I don’t own a smartphone. I don’t always understand the reasoning behind the newest apps and trendy games. I especially don’t understand the obsession with Temple Run, but that’s another story.
One newer smartphone app that has taken the SMS world by storm is Snapchat. When I first saw the childish ghost logo on my friend’s iPhone, all I could think was, “Wow this logo choice is random, cheesy, and childish—what could possibly be the draw here?”
While I still remain unsold on the true worth of the application, especially considering the distastefulness of the app’s original purpose, I’ve finally come to understand the point of the logo. Snapchat is an application by which smartphone users can take pictures of themselves and friends, set a time limit on the recipient’s ability to view the photo, and then instantly send it to a friend. This works much like a photo text message, however, with the snapchat application, the photo will delete itself after the set viewing time period is exceeded—it disappears, just like a ghost.
This seemingly simple, straight-forward application has gone veritably viral, taking the smartphone community by storm. Despite the developer’s more promiscuous intentions for creating this application, Snapchat has been adopted primarily as a means of sending friends a quick laugh, sending silly faces that will soon disappear from message history, never to be recorded for posterity to use against anyone!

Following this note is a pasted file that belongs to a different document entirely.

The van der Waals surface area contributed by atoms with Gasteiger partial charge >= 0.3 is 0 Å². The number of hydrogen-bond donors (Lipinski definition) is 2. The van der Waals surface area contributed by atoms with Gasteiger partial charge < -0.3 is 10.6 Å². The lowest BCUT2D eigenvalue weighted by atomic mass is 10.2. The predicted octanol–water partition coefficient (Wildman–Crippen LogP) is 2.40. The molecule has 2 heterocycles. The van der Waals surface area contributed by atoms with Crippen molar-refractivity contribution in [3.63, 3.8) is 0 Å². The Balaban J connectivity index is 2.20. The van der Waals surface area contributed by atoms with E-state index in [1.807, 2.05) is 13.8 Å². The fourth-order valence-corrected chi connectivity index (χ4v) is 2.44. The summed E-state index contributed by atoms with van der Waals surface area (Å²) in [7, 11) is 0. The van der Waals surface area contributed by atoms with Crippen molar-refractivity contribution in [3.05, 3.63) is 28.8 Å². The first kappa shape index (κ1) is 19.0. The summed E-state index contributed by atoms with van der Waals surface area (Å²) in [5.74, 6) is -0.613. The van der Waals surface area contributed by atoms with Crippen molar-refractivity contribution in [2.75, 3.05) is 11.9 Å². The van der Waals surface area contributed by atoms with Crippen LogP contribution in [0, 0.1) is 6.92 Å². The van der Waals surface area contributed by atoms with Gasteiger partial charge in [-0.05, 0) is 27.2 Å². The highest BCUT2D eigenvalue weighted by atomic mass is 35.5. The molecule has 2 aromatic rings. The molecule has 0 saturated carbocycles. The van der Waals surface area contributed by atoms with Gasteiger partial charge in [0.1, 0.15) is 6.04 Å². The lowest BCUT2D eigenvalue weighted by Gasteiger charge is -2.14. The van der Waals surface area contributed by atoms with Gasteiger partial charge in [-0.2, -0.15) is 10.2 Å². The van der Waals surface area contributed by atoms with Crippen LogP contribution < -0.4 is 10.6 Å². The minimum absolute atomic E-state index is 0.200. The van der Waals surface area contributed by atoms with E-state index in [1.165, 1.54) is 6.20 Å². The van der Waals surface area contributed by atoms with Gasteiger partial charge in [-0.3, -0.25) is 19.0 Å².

Though use of this application has become largely innocent and fun, there is still a huge community using the application for less appropriate purposes, leading me to the same question raised by many critics: is it really worthwhile to develop a technology that may be fun, but is also so easily twisted for less noble use? Read More